Ex­actly how much you need to drink dur­ing ex­er­cise has been a source of con­tro­versy for years now. One of the lesser known ele­ments of the de­bate is the fact that, dur­ing pro­longed ex­er­cise, you ac­tu­ally cre­ate new wa­ter within your body. As you burn car­bo­hy­drate and fat to fuel your mus­cles, the byprod­ucts of these metabolic re­ac­tions are car­bon diox­ide (which you breathe out) and wa­ter. More­over, your mus­cles store car­bo­hy­drates in the form of glyco­gen, which also locks away one to three grams of wa­ter for ev­ery gram of car­bo­hy­drate stored. As you burn through your glyco­gen stores, this wa­ter also be­comes avail­able for hy­dra­tion.

Over the course of a marathon, a 2007 study es­ti­mated that you could lose one to three per cent of your start­ing weight with­out any change in hy­dra­tion – a dra­matic de­par­ture from the usual ad­vice to avoid los­ing more than two per cent of your body mass. And the ef­fects are even more dra­matic in longer events, ac­cord­ing to a new anal­y­sis by ul­tra re­searcher Mar­tin Hoff­man of the Uni­ver­sity of Cal­i­for­nia Davis, pre­sented at the Medicine & Science in Ul­traEn­durance Sports con­fer­ence ear­lier this year. A typ­i­cal fin­isher at the 100-mile Western States En­durance Run, Hoff­man and his col­leagues cal­cu­lated, should ex­pect to lose 4.5 to 6. 4 per cent of his or her start­ing weight sim­ply to main­tain the same level of hy­dra­tion.

One of the rea­sons these find­ings are im­por­tant is be­cause Hoff­man and oth­ers have stud­ied real-life hy­dra­tion be­hav­iour at Western States, and found widely vary­ing ap­proaches. Some run­ners lose eight per cent of their weight; oth­ers gain an as­tound­ing 10 per cent, with the fastest run­ners tend­ing to lose slightly more weight. Hoff­man has put to­gether a set of hy­dra­tion rec­om­men­da­tions for ul­tra events, which fo­cus on drink­ing when you’re thirsty, ex­pect­ing to lose some weight, and car­ry­ing enough wa­ter be­tween aid sta­tions to al­low your­self to drink when­ever thirst strikes. The guide­lines are avail­able at ul­tra­sports­s­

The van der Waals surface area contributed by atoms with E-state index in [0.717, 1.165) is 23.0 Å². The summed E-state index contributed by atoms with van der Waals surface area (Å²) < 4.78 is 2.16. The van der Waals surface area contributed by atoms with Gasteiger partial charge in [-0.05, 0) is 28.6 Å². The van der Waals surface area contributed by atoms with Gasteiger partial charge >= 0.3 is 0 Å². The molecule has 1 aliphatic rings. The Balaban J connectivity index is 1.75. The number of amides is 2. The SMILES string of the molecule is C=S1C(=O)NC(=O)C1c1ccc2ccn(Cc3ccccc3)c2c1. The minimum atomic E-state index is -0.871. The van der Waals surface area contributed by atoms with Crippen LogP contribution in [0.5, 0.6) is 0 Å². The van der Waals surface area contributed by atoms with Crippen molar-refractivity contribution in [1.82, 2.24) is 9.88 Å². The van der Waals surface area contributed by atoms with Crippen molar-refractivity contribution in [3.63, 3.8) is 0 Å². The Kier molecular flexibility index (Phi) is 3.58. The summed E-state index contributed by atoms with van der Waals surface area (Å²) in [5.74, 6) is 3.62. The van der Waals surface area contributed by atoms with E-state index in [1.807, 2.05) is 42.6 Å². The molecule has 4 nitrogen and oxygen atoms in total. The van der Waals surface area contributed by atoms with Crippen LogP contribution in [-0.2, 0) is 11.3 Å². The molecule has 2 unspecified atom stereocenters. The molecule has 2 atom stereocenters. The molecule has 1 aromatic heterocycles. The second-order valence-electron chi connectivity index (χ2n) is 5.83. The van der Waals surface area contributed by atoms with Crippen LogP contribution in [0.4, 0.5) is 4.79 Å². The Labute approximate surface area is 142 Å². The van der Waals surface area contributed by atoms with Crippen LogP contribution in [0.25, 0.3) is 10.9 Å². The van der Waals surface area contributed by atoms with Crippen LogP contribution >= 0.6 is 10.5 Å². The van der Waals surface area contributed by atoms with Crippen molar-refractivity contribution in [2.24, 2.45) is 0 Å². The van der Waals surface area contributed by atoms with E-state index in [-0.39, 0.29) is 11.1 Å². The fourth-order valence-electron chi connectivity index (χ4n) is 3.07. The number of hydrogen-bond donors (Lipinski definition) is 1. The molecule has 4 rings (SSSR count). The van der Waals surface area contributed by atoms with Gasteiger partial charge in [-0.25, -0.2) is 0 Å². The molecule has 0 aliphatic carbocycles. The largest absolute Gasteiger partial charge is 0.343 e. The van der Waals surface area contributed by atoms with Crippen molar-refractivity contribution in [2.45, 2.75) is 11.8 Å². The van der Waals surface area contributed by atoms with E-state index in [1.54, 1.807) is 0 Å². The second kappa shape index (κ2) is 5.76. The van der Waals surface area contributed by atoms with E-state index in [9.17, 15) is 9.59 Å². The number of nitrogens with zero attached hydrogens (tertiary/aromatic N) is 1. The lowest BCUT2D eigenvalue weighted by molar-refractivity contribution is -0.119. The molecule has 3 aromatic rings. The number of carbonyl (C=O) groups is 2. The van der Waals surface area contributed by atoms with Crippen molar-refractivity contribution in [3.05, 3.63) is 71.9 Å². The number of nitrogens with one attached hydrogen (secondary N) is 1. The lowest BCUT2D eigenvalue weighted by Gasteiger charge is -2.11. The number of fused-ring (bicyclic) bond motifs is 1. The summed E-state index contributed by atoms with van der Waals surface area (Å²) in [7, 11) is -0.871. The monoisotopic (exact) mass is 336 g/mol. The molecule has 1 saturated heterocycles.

Whither the knees?

Is os­teoarthri­tis re­ally a mod­ern epi­demic, or does it just seem that way be­cause we’re liv­ing longer (and car­ry­ing more weight) than we used to? To find out, a Har­vard Uni­ver­sity re­search team criss­crossed the con­ti­nent ex­am­in­ing about 2,500 skele­tons from peo­ple who died as long as 6,000 years ago and as re­cently as 2015. Signs of “ebur­na­tion,” a pol­ish­ing that oc­curs when your car­ti­lage wears away and the bones of your knee joint rub to­gether, re­vealed who did and didn’t have os­teoarthri­tis. For the 20th-cen­tury skele­tons, med­i­cal records in­di­cated the age and weight of the sub­jects when they died.

The sur­pris­ing re­sult? Even af­ter ac­count­ing for age and weight, knee os­teoarthri­tis was still about twice as com­mon in peo­ple born af­ter Se­cond World War than for those born ear­lier, ac­cord­ing to the anal­y­sis pub­lished in the Pro­ceed­ings of the Na­tional Academy of Sciences. While there are nu­mer­ous pos­si­ble ex­pla­na­tions (the fact that we spend so much time walk­ing on hard pave­ment now, for ex­am­ple), se­nior au­thor Dan Lieber­man and his col­leagues sus­pect the cul­prit is wide­spread in­ac­tiv­ity. Like mus­cles, joints and car­ti­lage are health­i­est when used reg­u­larly – so in­stead of wor­ry­ing about whether you’re wear­ing your knees out, make sure you’re tax­ing them enough.

Ul­tra run­ner Jim Walm­s­ley keep­ing hy­drated dur­ing the 100 mile Ter­aweira ul­tra­ma­rathon